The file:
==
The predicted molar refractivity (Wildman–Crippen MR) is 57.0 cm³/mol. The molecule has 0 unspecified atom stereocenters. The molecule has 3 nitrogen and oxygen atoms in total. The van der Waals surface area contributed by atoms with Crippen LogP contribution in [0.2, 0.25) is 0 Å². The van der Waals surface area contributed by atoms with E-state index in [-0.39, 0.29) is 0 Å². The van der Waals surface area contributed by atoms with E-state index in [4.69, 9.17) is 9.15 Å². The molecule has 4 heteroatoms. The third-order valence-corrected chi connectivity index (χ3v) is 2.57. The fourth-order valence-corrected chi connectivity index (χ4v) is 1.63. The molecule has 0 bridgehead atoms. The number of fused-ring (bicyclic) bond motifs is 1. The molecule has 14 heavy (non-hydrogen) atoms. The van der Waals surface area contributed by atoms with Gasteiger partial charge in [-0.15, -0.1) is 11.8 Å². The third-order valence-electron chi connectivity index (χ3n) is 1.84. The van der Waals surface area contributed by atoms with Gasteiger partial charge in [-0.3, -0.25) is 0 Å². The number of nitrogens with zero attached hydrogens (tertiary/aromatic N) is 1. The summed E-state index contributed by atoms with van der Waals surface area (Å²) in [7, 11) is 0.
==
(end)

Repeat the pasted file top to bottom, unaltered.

The predicted molar refractivity (Wildman–Crippen MR) is 57.0 cm³/mol. The molecule has 0 unspecified atom stereocenters. The molecule has 3 nitrogen and oxygen atoms in total. The van der Waals surface area contributed by atoms with Crippen LogP contribution in [0.2, 0.25) is 0 Å². The van der Waals surface area contributed by atoms with E-state index in [-0.39, 0.29) is 0 Å². The van der Waals surface area contributed by atoms with E-state index in [4.69, 9.17) is 9.15 Å². The molecule has 4 heteroatoms. The third-order valence-corrected chi connectivity index (χ3v) is 2.57. The fourth-order valence-corrected chi connectivity index (χ4v) is 1.63. The molecule has 0 bridgehead atoms. The number of fused-ring (bicyclic) bond motifs is 1. The molecule has 14 heavy (non-hydrogen) atoms. The van der Waals surface area contributed by atoms with Gasteiger partial charge in [-0.15, -0.1) is 11.8 Å². The third-order valence-electron chi connectivity index (χ3n) is 1.84. The van der Waals surface area contributed by atoms with Gasteiger partial charge in [-0.3, -0.25) is 0 Å². The number of nitrogens with zero attached hydrogens (tertiary/aromatic N) is 1. The summed E-state index contributed by atoms with van der Waals surface area (Å²) in [7, 11) is 0.